Cloud communication company Twilio helps its users build intelligent communications systems, whether that means setting up a great phone support system or adding SMS capability to an online application. But to communicate with its customers across social channels — and reach new potential customers — Twilio has to balance the diverse needs of its userbase, which includes both business executives and tech-savvy developers.
How does the company manage to hit both targets? It’s about finding the right social networks to address the different individuals who are interested in Twilio, which is active on Twitter, Facebook, LinkedIn, SlideShare, Quora, StackOverflow, and other forums where their users (and potential users) might be asking questions. On each network, Twilio finds a different segment of its customers — and shares content that is most relevant to that segment of customers.
It makes for a social juggling act, but Senior Manager of Community Meghan Murphy explains there’s a single goal across all of their messaging: “We are genuine in the content and resources we share, aiming to provide the most useful information to each audience.”
Using Different Social Networks to Talk to the Right Audience
Twilio’s first social network was Twitter, and it’s still where its largest following is. “On Twitter we have a lot more flexibility on the type of content we share,” says Meghan.
On an average day, Twilio posts a broad mix of content to Twitter, which can include business announcements, information on how customers are using Twilio, answers to customer support questions, technical how-tos, and news likely to be of interest to Twilio’s users.
But if you check the company’s Facebook page, you’ll find more of a focus on community stories. “Facebook is where people tend to connect with friends and families, so we try to respect that in terms of our community and our customers.” Putting the right messaging on the right networks helps Twilio reach out to all of its followers — whether they’re developers or executives — where they’re most likely to be watching.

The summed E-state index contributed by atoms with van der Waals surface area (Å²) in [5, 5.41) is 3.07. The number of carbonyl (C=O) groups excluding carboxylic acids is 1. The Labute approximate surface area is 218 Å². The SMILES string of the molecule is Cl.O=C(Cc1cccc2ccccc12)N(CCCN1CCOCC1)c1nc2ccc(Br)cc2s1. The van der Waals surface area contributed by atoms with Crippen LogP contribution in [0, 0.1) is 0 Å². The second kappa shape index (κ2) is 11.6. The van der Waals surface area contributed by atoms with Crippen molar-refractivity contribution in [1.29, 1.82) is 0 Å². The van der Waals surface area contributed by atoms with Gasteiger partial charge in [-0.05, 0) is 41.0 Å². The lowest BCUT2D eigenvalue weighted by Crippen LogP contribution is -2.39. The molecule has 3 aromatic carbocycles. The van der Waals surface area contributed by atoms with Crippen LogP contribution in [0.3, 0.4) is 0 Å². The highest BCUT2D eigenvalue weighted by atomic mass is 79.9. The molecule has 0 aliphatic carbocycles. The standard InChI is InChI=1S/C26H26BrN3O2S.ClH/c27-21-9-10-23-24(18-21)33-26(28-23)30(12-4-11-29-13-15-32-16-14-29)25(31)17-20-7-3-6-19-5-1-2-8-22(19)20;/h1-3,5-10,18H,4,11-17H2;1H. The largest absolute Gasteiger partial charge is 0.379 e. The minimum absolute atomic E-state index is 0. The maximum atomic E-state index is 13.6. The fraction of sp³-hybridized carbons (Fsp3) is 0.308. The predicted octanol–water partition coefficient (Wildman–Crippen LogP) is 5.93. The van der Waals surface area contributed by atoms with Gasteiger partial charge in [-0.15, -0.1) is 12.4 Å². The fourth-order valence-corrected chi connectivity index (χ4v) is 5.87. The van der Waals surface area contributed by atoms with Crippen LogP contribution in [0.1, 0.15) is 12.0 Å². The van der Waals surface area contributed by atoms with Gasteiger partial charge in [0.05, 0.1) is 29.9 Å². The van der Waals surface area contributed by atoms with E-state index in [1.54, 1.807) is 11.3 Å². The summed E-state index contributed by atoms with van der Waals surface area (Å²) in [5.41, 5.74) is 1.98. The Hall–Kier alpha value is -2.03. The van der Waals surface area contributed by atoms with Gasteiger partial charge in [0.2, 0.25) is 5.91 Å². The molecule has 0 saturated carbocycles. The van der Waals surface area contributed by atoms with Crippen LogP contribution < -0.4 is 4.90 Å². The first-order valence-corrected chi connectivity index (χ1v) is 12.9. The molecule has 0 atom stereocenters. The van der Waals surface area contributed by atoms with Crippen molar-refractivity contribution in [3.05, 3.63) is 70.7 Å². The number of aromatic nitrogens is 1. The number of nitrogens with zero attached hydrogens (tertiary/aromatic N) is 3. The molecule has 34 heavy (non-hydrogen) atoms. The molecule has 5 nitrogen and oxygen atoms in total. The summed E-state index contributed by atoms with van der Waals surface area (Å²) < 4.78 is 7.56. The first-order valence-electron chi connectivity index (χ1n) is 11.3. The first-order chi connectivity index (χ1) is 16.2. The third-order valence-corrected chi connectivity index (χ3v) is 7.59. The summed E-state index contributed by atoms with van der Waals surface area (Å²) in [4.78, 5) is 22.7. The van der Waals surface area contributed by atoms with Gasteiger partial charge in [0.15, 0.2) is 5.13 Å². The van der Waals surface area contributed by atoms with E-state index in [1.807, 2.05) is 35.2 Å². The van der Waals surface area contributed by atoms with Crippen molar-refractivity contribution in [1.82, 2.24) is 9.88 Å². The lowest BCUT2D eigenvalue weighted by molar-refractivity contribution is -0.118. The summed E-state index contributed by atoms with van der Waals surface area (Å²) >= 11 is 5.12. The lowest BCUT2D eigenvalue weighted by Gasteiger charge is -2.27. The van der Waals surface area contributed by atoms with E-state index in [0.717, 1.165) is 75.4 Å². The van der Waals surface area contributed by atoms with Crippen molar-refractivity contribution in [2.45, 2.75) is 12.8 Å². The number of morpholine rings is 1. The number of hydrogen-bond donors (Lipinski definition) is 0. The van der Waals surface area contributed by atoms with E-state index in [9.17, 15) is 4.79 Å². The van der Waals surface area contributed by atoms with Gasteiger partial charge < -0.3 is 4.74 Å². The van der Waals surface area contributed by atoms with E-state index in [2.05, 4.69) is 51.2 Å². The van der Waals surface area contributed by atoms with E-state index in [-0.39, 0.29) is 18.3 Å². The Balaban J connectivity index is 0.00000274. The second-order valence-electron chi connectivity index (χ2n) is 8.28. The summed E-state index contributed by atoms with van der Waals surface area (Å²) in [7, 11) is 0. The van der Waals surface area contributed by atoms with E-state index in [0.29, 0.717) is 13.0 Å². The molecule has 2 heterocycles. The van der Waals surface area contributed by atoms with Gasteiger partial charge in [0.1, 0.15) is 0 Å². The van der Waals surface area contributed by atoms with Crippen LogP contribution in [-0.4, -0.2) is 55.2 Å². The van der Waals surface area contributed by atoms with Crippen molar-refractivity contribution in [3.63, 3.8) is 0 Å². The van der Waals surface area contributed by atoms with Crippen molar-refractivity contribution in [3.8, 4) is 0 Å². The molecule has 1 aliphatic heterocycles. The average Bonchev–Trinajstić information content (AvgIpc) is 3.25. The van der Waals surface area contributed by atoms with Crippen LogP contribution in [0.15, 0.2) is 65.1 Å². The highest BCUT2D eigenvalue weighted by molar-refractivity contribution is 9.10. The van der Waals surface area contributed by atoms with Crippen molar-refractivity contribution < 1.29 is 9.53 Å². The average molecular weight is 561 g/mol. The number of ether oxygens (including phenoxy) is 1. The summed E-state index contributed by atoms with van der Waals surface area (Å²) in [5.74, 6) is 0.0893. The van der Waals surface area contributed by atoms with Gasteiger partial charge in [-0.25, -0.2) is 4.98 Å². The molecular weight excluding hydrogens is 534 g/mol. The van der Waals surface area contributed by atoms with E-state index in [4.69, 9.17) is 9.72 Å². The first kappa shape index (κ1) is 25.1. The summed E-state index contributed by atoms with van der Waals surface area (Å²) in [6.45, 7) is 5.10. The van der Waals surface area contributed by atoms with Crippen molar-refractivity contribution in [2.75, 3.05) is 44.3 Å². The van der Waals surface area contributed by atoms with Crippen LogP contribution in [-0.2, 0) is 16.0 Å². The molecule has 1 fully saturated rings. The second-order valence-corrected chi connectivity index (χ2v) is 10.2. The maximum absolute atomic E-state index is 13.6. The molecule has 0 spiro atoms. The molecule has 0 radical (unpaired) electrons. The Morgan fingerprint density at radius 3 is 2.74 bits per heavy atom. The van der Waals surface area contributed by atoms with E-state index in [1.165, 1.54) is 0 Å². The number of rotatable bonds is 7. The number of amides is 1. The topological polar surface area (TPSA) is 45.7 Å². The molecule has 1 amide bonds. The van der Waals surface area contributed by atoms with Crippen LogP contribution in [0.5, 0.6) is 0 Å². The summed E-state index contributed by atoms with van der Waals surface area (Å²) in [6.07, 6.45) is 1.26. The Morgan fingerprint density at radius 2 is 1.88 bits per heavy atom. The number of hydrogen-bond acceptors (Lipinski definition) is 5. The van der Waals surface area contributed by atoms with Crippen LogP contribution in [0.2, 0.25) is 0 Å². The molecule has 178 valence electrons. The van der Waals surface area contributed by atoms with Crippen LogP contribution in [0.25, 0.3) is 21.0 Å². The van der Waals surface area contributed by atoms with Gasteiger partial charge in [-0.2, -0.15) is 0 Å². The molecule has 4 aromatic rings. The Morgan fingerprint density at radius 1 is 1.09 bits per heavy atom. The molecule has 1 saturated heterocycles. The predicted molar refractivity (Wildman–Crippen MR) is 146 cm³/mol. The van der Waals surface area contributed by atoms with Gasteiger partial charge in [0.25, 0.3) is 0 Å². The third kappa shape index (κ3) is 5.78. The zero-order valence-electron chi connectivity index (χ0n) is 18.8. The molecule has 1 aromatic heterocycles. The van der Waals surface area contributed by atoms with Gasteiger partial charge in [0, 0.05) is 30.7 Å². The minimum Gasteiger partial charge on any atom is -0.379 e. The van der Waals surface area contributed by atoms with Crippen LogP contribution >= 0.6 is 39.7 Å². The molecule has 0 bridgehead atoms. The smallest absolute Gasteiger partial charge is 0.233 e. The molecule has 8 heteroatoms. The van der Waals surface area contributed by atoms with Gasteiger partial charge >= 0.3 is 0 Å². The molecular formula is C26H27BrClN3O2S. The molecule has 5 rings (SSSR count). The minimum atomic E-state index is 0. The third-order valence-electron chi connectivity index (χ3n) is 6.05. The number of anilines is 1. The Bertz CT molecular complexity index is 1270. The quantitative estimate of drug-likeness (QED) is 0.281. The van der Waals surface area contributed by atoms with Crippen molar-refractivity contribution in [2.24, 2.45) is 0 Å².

In addition to its broad mix of social followers, Twilio is aiming to do a lot of things with social. “We want to share information and content with our community as well as engage with them and stay in tune with what they’re building,” says Meghan. “We also share their stories and what they’re working on so others can be inspired and learn best practices.”
Beyond that, there’s social support, which mostly serves to point users towards Twilio’s official support channels, but jumps in and answers questions when necessary. “We’re conversing with a technical audience and when they’re in development mode they don’t want to wait. Being able to respond to that on Twitter is critical for our community’s success.”
Setting the Stage for Future Social Growth
Meghan’s team at Twilio focuses on programs to nurture and engage the community including events, social media and content. Social especially is a huge field and it’s no surprise that Meghan has been working to get other members of the Twilio team — from marketing to engineering — involved in social networking.
If different team members can contribute in areas where they have expertise, you can extend your social reach without a huge social staff. “It’s always challenging because it’s not a part of other folks’ day to day so it’s not necessarily a priority for them,” says Meghan. “You just have to be consistent and set up a really clear process.”
Want to learn more about how Twilio manages its social channels? Check out our case study on how Twilio uses Sprout Social.